WASHINGTON — A federal judge on Monday dismissed antitrust lawsuits brought against Facebook by the Federal Trade Commission and a coalition of state attorneys general, dealing a significant blow to attempts by regulators to rein in tech giants.
U.S. District Judge James Boasberg ruled Monday that the lawsuits were “legally insufficient” and didn’t provide enough evidence to prove that Facebook was a monopoly. The ruling dismisses the complaint but not the case, meaning the FTC could refile another complaint.
“These allegations — which do not even provide an estimated actual figure or range for Facebook’s market share at any point over the past ten years — ultimately fall short of plausibly establishing that Facebook holds market power,” he said.
The U.S. government and 48 states and districts sued Facebook in December 2020, accusing the tech giant of abusing its market power in social networking to crush smaller competitors and seeking remedies that could include a forced spinoff of the social network’s Instagram and WhatsApp messaging services.
The FTC had alleged Facebook engaged in a “a systematic strategy” to eliminate its competition, including by purchasing smaller up-and-coming rivals like Instagram in 2012 and WhatsApp in 2014. New York Attorney General Letitia James said when filing the suit that Facebook “used its monopoly power to crush smaller rivals and snuff out competition, all at the expense of everyday users.”
Boasberg dismissed the separate complaint made by the state attorneys general as well.
The FTC didn’t immediately have a comment on the ruling and it wasn’t known whether the agency planned to try again.
Facebook, in an e-mailed statement, said “We are pleased that today’s decisions recognize the defects in the government complaints filed against Facebook. We compete fairly every day to earn people’s time and attention and will continue to deliver great products for the people and businesses that use our services.”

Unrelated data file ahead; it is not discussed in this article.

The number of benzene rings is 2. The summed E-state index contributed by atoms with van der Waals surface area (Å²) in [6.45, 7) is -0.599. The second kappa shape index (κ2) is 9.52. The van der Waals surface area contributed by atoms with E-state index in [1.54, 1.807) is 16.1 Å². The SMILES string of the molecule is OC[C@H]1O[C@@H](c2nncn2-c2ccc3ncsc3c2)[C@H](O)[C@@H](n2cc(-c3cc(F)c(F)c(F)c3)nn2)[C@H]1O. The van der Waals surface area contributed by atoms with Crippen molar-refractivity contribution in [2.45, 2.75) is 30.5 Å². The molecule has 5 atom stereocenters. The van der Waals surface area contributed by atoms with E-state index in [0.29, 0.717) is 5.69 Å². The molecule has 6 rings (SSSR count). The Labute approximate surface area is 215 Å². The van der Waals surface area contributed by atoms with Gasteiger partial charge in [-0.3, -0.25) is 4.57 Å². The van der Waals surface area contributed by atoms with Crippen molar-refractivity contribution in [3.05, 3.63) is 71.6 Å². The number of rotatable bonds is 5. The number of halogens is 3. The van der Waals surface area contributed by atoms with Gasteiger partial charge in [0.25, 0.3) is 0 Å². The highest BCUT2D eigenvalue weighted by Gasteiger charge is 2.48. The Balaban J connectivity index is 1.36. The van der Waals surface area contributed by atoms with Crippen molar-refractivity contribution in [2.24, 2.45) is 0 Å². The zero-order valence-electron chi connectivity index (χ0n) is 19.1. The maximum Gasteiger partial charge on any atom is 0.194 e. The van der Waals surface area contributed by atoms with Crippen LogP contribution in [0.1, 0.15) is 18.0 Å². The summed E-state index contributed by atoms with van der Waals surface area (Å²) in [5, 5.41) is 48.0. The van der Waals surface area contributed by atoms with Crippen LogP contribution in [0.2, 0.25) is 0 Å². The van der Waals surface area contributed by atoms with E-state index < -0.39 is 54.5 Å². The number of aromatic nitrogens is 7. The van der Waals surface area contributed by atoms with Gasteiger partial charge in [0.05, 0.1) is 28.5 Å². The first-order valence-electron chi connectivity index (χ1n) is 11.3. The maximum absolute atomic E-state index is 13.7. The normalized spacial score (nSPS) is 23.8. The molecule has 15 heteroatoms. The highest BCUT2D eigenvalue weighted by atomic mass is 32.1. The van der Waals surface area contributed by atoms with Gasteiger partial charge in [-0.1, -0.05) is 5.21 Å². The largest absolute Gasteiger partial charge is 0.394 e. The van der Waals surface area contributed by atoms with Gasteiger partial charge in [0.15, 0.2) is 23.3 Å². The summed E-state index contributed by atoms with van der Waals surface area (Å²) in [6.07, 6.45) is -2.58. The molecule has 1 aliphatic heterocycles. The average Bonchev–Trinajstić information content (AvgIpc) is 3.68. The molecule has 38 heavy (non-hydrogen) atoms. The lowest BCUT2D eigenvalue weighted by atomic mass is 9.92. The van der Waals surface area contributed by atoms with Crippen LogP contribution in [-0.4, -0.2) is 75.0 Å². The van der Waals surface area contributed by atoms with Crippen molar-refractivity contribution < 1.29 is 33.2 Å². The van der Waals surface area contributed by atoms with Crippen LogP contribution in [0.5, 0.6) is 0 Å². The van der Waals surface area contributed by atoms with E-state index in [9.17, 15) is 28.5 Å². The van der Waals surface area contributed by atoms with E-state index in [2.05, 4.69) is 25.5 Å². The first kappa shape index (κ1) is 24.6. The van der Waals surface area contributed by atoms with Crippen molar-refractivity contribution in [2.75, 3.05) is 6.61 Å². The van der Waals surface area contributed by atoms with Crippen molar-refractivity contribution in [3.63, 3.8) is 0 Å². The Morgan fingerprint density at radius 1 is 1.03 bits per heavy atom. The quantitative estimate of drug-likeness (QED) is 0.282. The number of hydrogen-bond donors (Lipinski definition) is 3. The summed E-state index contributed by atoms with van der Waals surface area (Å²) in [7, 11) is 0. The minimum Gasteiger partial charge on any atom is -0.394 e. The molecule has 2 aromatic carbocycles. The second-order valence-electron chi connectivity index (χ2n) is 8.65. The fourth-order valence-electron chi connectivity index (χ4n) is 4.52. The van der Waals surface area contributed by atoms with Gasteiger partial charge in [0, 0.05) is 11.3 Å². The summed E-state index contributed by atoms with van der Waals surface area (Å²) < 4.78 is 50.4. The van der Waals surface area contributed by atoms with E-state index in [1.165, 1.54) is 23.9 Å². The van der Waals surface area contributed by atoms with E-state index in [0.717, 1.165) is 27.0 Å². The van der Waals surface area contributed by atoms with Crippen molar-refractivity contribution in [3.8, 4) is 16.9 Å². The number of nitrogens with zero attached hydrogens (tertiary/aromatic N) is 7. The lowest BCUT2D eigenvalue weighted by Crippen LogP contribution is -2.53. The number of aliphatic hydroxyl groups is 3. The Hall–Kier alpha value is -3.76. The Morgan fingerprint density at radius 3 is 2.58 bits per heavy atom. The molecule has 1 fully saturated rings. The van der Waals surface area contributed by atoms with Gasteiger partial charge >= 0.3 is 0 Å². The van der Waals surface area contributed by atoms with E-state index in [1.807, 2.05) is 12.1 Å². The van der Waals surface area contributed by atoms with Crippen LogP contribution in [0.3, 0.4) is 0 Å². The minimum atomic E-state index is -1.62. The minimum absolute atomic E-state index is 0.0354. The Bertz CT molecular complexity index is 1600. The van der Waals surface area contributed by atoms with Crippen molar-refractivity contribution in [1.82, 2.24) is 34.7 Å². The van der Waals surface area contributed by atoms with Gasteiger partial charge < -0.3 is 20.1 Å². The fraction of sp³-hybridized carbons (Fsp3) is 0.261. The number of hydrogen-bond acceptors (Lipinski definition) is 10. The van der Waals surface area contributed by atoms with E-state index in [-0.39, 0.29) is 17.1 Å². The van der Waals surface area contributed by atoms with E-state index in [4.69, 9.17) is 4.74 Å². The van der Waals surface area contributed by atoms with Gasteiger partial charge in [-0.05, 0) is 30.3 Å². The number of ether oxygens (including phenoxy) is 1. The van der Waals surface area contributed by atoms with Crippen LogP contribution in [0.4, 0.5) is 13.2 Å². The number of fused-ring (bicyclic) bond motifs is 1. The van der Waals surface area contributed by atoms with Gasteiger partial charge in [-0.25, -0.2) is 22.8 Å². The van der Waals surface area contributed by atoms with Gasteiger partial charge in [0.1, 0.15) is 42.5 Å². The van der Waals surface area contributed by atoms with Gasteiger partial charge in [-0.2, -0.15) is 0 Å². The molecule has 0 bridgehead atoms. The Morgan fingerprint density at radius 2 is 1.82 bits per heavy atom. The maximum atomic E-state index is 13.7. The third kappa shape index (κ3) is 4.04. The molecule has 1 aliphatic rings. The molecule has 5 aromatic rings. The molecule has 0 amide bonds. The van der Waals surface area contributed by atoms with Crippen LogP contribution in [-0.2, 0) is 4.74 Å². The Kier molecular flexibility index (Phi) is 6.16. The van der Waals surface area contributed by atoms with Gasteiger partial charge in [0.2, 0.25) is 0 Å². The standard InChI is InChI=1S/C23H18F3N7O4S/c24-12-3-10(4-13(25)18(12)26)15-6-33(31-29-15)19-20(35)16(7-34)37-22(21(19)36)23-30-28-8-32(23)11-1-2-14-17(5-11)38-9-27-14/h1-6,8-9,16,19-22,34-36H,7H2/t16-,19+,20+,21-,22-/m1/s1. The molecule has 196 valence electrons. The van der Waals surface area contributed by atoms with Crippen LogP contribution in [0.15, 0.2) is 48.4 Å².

Alex Harman, competition policy advocate for Public Citizen, a consumer advocacy group, said the ruling wasn’t surprising in that other courts had grappled with and thrown out cases in which consumers weren’t charged directly for the services in question.
“Courts really have a hard time with that market definition for some reason,” Harman said. “It’s Exhibit A for why we need the laws changed.”
An ambitious package of legislation to overhaul the antitrust laws, which could point toward breaking up Facebook as well as Google, Amazon and Apple, was approved by the House Judiciary Committee last week and sent to the full U.S. House.
Rep. Ken Buck of Colorado, the chief Republican sponsor of the legislation, said in a statement that Monday’s ruling “shows that antitrust reform is urgently needed. Congress needs to provide additional tools and resources to our antitrust enforcers to go after Big Tech companies engaging in anticompetitive conduct.”